En EspaŅol

Q. Who is Mr. Smarty Plants?

A: There are those who suspect Wildflower Center volunteers are the culpable and capable culprits. Yet, others think staff members play some, albeit small, role. You can torture us with your plant questions, but we will never reveal the Green Guru's secret identity.

Help us grow by giving to the Plant Database Fund or by becoming a member

Did you know you can access the Native Plant Information Network with your web-enabled smartphone?

Share

Ask Mr. Smarty Plants

Ask Mr. Smarty Plants is a free service provided by the staff and volunteers at the Lady Bird Johnson Wildflower Center.

Search Smarty Plants
    
 
See a list of all Smarty Plants questions
Can't find the answer in our existing FAQs, submit a question to Mr. Smarty Plants.
Need help with plant identification, visit the plant identification page.
 
rate this answer
Not Yet Rated

Friday - April 16, 2010

From: Austin, TX
Region: Southwest
Topic: Planting, Transplants, Herbs/Forbs
Title: Damaged newly planted Gaura in Austin
Answered by: Barbara Medford

QUESTION:

Hello yet again! This past Friday we attended the plant sale where we got lots of goodies to start a new bed. The plants were all planted on Sunday. All of them are doing fine, even beginning to produce new blooms in some cases, except for the Gaura Lindenheimeri. It was completely fine last night, then this morning (about 12 hours after I had last looked at it) I went out to find it darkened and shriveled and no longer upright. It was a gallon plant. I, of course, immediately triple checked the sun and soil needs and nothing seems amiss there. But, what on earth would cause it to have such a radical change in health so quickly?! I poked around for possible nearby snails or other critters, but did not find any. Do you know of any common, or even uncommon, causes of a sudden change in a newly planted plant?

ANSWER:

Well, everybody here is baffled, too. Our Nursery and Gardens staff and volunteers are very particular about the conditions of the plants that are put on sale in our semi-annual Plant Sale. Poison pellets are never inserted into the soil just to give customers a surprise. We have two theories. The first is that we know the Gaura does not like being transplanted. It has a long carrot-like taproot which permits the plant to survive drought. It's possible that root got broken in the process. Another possibility, although kind of remote, is that a too-generous dose of fertilizer into the hole when the plant was put in the ground might have shocked the roots a bit. Ordinarily, we recommend no fertilizer at all for native plants in their own territory, as they are already acclimated to the soils there. 

And speaking of remote possibilities, from the first we thought of animal damage; that is, a  dog or cat making a pit stop there.

From Conditions Comments in Native Plant Database:

"Open vase-shaped plant, branches arching in many directions. Leaf color is dark green in summer, and red, gold or purple in the fall. The flower, white fading pink, has only a few flowers open at a time with new ones opening as stalks grow throughout most. Flowers open in early morning. Tolerant of high heat. Flower fragrance has sometimes been compared to cat urine."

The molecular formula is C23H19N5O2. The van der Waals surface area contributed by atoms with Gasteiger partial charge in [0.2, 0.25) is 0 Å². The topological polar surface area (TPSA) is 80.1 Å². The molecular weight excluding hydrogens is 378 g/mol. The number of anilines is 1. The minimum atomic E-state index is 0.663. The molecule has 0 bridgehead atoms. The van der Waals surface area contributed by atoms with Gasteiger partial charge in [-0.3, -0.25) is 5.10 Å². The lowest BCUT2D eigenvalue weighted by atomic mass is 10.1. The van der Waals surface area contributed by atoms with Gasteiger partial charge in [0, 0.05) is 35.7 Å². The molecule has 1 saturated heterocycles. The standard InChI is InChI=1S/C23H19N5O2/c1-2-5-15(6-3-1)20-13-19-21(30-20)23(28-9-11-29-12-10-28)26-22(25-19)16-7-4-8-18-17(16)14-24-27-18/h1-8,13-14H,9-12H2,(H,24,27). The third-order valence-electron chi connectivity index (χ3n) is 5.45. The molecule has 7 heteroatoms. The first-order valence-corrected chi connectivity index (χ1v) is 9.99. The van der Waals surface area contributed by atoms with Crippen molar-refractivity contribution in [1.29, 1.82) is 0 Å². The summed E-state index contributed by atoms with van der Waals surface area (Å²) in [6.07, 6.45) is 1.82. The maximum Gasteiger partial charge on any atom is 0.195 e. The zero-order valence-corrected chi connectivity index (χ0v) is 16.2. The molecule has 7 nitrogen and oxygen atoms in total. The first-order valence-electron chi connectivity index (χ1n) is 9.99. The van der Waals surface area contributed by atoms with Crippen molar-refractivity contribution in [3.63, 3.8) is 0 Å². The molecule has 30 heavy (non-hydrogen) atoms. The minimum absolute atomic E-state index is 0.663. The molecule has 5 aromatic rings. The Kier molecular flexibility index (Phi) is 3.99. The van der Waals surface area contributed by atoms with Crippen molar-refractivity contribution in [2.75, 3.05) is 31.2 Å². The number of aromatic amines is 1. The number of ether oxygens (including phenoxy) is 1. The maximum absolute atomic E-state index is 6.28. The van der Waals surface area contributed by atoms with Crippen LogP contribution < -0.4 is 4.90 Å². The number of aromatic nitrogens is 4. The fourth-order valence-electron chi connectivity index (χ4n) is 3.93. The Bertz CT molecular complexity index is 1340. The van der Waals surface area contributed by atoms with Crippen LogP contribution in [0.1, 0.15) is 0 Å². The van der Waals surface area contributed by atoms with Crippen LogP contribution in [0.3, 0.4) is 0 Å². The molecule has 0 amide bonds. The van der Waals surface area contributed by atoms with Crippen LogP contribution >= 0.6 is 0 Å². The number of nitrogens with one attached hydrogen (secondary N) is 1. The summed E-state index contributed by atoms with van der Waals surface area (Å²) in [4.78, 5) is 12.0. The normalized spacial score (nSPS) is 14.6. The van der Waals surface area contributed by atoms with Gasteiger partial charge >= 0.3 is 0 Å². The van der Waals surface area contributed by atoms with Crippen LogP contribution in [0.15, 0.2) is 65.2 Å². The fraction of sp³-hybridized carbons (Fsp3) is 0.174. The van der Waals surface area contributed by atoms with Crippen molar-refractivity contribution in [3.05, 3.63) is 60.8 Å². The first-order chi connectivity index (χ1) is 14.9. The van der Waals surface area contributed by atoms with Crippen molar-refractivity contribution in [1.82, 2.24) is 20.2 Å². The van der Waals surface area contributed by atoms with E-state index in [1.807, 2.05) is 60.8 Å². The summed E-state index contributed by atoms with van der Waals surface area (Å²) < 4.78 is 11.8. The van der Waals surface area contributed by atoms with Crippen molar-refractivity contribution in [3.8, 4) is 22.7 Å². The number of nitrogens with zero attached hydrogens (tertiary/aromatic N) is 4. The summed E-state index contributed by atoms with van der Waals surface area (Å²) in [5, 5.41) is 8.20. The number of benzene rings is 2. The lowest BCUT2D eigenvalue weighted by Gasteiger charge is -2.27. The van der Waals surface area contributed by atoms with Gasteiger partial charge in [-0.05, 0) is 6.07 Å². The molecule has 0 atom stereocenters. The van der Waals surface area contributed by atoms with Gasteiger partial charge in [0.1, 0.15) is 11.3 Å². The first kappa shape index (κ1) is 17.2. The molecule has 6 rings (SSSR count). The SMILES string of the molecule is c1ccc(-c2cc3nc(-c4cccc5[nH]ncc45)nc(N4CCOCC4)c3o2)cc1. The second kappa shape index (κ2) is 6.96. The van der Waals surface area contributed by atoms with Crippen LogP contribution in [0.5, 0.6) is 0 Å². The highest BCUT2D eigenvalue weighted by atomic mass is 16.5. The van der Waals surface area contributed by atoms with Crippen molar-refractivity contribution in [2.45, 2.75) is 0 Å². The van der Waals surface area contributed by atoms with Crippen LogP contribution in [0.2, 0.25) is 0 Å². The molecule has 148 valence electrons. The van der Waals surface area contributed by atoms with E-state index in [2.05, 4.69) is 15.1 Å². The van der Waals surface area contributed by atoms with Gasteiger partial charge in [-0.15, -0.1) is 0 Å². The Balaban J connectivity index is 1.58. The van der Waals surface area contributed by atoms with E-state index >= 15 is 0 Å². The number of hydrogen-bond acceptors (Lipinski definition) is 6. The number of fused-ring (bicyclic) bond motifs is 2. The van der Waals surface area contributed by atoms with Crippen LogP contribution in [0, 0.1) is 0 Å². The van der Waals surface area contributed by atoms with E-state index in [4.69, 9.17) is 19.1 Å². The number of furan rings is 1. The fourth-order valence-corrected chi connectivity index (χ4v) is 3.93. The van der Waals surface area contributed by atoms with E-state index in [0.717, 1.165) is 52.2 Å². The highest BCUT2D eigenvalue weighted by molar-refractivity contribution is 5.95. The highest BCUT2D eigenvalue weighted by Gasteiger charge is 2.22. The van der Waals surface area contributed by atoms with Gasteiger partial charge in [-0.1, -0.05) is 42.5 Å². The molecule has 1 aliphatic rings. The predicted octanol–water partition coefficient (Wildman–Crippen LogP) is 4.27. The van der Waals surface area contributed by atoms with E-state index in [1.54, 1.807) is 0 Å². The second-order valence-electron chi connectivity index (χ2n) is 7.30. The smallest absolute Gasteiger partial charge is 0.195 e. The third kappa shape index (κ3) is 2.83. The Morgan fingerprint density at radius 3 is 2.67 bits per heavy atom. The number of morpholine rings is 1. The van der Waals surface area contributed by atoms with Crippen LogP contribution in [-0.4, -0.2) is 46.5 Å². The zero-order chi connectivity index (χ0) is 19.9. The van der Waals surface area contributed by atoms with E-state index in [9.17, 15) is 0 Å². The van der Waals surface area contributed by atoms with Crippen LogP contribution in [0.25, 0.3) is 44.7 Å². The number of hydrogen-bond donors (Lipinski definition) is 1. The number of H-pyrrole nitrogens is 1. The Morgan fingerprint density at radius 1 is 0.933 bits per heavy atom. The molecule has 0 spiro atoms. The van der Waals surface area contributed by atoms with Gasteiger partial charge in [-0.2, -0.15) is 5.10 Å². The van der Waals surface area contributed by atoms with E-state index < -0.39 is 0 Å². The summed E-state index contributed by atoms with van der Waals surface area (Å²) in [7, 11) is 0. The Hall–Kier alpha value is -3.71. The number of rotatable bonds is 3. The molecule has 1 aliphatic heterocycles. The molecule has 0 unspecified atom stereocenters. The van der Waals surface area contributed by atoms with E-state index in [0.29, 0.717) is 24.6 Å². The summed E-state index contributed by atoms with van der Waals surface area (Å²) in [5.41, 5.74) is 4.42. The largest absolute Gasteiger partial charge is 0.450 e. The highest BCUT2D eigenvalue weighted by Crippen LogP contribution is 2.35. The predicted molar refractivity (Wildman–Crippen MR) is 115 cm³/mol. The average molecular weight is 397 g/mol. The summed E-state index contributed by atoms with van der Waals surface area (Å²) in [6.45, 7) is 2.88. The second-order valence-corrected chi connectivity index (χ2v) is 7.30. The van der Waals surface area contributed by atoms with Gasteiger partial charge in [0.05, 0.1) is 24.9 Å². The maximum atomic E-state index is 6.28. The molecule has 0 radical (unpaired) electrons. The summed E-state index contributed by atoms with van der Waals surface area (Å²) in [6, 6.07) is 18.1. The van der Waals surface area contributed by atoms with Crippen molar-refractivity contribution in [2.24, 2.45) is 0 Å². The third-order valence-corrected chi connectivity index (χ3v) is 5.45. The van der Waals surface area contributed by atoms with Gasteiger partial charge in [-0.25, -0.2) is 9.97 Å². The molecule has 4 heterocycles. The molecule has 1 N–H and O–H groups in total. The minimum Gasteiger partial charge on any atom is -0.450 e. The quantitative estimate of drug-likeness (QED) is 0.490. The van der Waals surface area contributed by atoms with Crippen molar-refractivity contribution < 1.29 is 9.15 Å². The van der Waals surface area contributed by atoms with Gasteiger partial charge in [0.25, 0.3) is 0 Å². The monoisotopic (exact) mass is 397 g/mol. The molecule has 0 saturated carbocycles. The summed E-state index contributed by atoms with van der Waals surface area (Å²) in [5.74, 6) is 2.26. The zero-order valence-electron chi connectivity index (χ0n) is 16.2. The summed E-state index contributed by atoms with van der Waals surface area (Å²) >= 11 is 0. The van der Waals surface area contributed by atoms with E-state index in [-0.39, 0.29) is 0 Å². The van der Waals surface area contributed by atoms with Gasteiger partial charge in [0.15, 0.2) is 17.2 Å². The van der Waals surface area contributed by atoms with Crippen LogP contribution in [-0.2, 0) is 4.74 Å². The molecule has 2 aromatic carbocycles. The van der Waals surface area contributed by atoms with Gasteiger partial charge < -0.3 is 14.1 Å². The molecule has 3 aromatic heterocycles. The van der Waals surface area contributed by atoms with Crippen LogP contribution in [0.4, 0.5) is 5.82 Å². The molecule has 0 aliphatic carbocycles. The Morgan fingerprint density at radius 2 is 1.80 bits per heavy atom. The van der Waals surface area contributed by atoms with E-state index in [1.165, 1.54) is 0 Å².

We have absolutely no proof that is what happened, but it's a possibility that some other cat or dog came around to deposit their own scent, saying, in effect: "So, there!"

Having tap-danced all around your problem, we suggest you treat this as transplant shock. Trim off the  damaged upper area, as much as 1/4 to 1/3 of the upper parts of the plant. No more fertilizer and hopefully it will come back and do fine. 

From our Native Plant Image Gallery:


Gaura lindheimeri

Gaura lindheimeri

Gaura lindheimeri

Gaura lindheimeri

 

 

 

More Herbs/Forbs Questions

Native plants for hanging baskets in Abilene
June 10, 2008 - I live in the DRY West Texas heat in Abilene. I'd like to put some hanging plants along my back fence. Preferably something that would attract butterflies. We have a pool in our back yard and almost ...
view the full question and answer

Plant Identification from Pearland TX
August 10, 2013 - I am looking for a native plant; was told it was called Hummingbird Weed. Came from Coryell County. I let mine freeze and cannot find more. It has long spikes with small red trumpet-shaped blooms on ...
view the full question and answer

Best time to plant wetland plants in NY
April 19, 2010 - Hello Mr. Smarty Plants - I'm working on a fresh water, shoreline wetland creation project in New York State. I've created two zones of native wetland plantings, an emergent shallow marsh zone ...
view the full question and answer

Evergreen plant to cover parents' graves in Louisiana
June 30, 2013 - We want to plant ground cover on our parents graves in Plain Dealing Cemetery in north Bossier Parish LA. Soil is red clay/dirt. Want native plant, slow growing, short not tall plant, that might sta...
view the full question and answer

Fertilizer amounts for native perennials in Belton, TX
March 18, 2009 - I am a novice gardener and need advice on how to fertilize my native perennials. I would like to use organic fertilizer and need advice on exactly what to use. I have a compost pile but it does not ...
view the full question and answer

Smarty Plants's Facebook profile Support the Wildflower Center by Donating Online or Becoming a Member today.

Mr. Smarty Plants wants you to be his Facebook friend. Click the Facebook icon to add yourself to Mr. Smarty Plants list of friends.
E-NEWSLETTER | BECOME A MEMBER | DONATE NOW | MEDIA | SITEMAP
© 2014 Lady Bird Johnson Wildflower Center